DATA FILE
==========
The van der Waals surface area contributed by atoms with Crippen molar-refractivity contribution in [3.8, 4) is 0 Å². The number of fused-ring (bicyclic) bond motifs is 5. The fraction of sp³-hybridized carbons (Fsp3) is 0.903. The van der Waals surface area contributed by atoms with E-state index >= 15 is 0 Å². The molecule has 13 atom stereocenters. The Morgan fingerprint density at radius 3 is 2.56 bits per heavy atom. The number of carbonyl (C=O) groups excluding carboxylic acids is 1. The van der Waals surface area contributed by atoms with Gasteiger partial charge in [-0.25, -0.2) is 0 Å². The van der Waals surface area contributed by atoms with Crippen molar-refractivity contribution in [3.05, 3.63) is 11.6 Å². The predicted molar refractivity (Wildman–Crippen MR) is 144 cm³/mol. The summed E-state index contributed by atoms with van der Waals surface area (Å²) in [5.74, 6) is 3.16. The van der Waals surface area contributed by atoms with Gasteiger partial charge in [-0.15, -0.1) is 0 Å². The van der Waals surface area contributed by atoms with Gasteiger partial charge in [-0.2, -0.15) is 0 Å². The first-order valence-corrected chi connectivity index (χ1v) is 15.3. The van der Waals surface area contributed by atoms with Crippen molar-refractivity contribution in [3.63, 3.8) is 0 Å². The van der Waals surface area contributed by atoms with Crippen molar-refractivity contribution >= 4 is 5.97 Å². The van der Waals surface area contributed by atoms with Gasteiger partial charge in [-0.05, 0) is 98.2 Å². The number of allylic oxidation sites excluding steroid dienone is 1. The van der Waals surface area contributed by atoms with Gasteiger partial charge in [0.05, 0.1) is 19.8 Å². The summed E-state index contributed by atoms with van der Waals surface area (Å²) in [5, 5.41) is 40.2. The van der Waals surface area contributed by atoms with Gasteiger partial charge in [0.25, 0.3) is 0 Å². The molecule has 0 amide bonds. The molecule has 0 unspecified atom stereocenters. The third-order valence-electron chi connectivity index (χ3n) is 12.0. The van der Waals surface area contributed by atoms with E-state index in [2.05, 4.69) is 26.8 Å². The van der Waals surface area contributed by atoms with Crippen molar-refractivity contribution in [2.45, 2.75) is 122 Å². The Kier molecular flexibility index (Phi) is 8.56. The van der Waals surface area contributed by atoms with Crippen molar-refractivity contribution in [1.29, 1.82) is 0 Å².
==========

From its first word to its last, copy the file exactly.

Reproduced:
The van der Waals surface area contributed by atoms with Crippen molar-refractivity contribution in [3.8, 4) is 0 Å². The number of fused-ring (bicyclic) bond motifs is 5. The fraction of sp³-hybridized carbons (Fsp3) is 0.903. The van der Waals surface area contributed by atoms with E-state index >= 15 is 0 Å². The molecule has 13 atom stereocenters. The Morgan fingerprint density at radius 3 is 2.56 bits per heavy atom. The number of carbonyl (C=O) groups excluding carboxylic acids is 1. The van der Waals surface area contributed by atoms with Gasteiger partial charge in [-0.25, -0.2) is 0 Å². The van der Waals surface area contributed by atoms with Crippen molar-refractivity contribution in [3.05, 3.63) is 11.6 Å². The predicted molar refractivity (Wildman–Crippen MR) is 144 cm³/mol. The summed E-state index contributed by atoms with van der Waals surface area (Å²) in [5.74, 6) is 3.16. The van der Waals surface area contributed by atoms with Gasteiger partial charge in [-0.15, -0.1) is 0 Å². The van der Waals surface area contributed by atoms with Gasteiger partial charge in [-0.2, -0.15) is 0 Å². The first-order valence-corrected chi connectivity index (χ1v) is 15.3. The van der Waals surface area contributed by atoms with Crippen molar-refractivity contribution in [3.63, 3.8) is 0 Å². The van der Waals surface area contributed by atoms with Crippen molar-refractivity contribution >= 4 is 5.97 Å². The van der Waals surface area contributed by atoms with Gasteiger partial charge in [-0.05, 0) is 98.2 Å². The number of allylic oxidation sites excluding steroid dienone is 1. The van der Waals surface area contributed by atoms with Gasteiger partial charge in [0.05, 0.1) is 19.8 Å². The summed E-state index contributed by atoms with van der Waals surface area (Å²) in [5, 5.41) is 40.2. The van der Waals surface area contributed by atoms with Gasteiger partial charge in [0.25, 0.3) is 0 Å². The molecule has 0 amide bonds. The molecule has 0 unspecified atom stereocenters. The third-order valence-electron chi connectivity index (χ3n) is 12.0. The van der Waals surface area contributed by atoms with E-state index in [2.05, 4.69) is 26.8 Å². The van der Waals surface area contributed by atoms with Crippen molar-refractivity contribution in [2.45, 2.75) is 122 Å². The Kier molecular flexibility index (Phi) is 8.56. The van der Waals surface area contributed by atoms with Crippen molar-refractivity contribution in [1.29, 1.82) is 0 Å².